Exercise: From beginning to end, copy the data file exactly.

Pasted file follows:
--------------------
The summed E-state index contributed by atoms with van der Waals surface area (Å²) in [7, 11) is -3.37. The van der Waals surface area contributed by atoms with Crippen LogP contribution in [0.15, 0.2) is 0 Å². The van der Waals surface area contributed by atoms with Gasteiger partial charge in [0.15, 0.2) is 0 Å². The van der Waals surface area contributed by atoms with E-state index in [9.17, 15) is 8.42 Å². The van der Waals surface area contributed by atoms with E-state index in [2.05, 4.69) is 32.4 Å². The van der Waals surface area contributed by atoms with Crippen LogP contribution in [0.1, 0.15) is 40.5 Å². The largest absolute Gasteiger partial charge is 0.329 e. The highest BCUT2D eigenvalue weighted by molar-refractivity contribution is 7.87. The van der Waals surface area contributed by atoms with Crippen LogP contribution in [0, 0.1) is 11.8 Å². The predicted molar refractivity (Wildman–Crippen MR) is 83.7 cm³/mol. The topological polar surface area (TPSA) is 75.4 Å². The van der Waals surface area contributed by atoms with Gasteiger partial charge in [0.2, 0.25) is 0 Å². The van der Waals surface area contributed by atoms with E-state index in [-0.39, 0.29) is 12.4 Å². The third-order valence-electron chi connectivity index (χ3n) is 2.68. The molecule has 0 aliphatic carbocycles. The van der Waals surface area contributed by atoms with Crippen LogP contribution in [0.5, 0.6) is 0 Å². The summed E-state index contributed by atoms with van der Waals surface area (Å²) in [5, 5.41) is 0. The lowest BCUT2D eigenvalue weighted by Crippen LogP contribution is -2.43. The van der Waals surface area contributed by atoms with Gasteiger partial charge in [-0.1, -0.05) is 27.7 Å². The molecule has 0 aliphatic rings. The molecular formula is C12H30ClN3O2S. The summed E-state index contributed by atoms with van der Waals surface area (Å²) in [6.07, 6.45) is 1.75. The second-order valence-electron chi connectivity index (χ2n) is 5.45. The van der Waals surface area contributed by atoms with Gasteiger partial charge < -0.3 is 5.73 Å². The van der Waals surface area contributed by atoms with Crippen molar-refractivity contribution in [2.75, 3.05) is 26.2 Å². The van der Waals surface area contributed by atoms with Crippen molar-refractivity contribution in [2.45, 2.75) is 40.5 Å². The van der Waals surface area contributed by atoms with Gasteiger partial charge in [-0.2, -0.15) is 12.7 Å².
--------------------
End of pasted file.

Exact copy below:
The summed E-state index contributed by atoms with van der Waals surface area (Å²) in [7, 11) is -3.37. The van der Waals surface area contributed by atoms with Crippen LogP contribution in [0.15, 0.2) is 0 Å². The van der Waals surface area contributed by atoms with Gasteiger partial charge in [0.15, 0.2) is 0 Å². The van der Waals surface area contributed by atoms with E-state index in [9.17, 15) is 8.42 Å². The van der Waals surface area contributed by atoms with E-state index in [2.05, 4.69) is 32.4 Å². The van der Waals surface area contributed by atoms with Crippen LogP contribution in [0.1, 0.15) is 40.5 Å². The largest absolute Gasteiger partial charge is 0.329 e. The highest BCUT2D eigenvalue weighted by molar-refractivity contribution is 7.87. The van der Waals surface area contributed by atoms with Crippen LogP contribution in [0, 0.1) is 11.8 Å². The predicted molar refractivity (Wildman–Crippen MR) is 83.7 cm³/mol. The topological polar surface area (TPSA) is 75.4 Å². The van der Waals surface area contributed by atoms with Gasteiger partial charge in [0.2, 0.25) is 0 Å². The van der Waals surface area contributed by atoms with E-state index in [-0.39, 0.29) is 12.4 Å². The third-order valence-electron chi connectivity index (χ3n) is 2.68. The molecule has 0 aliphatic carbocycles. The van der Waals surface area contributed by atoms with Crippen LogP contribution in [0.5, 0.6) is 0 Å². The summed E-state index contributed by atoms with van der Waals surface area (Å²) in [5, 5.41) is 0. The lowest BCUT2D eigenvalue weighted by Crippen LogP contribution is -2.43. The van der Waals surface area contributed by atoms with Gasteiger partial charge in [-0.1, -0.05) is 27.7 Å². The molecule has 0 aliphatic rings. The molecular formula is C12H30ClN3O2S. The summed E-state index contributed by atoms with van der Waals surface area (Å²) in [6.07, 6.45) is 1.75. The second-order valence-electron chi connectivity index (χ2n) is 5.45. The van der Waals surface area contributed by atoms with Gasteiger partial charge < -0.3 is 5.73 Å². The van der Waals surface area contributed by atoms with Crippen molar-refractivity contribution in [2.75, 3.05) is 26.2 Å². The van der Waals surface area contributed by atoms with Crippen molar-refractivity contribution in [2.45, 2.75) is 40.5 Å². The van der Waals surface area contributed by atoms with Gasteiger partial charge in [-0.2, -0.15) is 12.7 Å².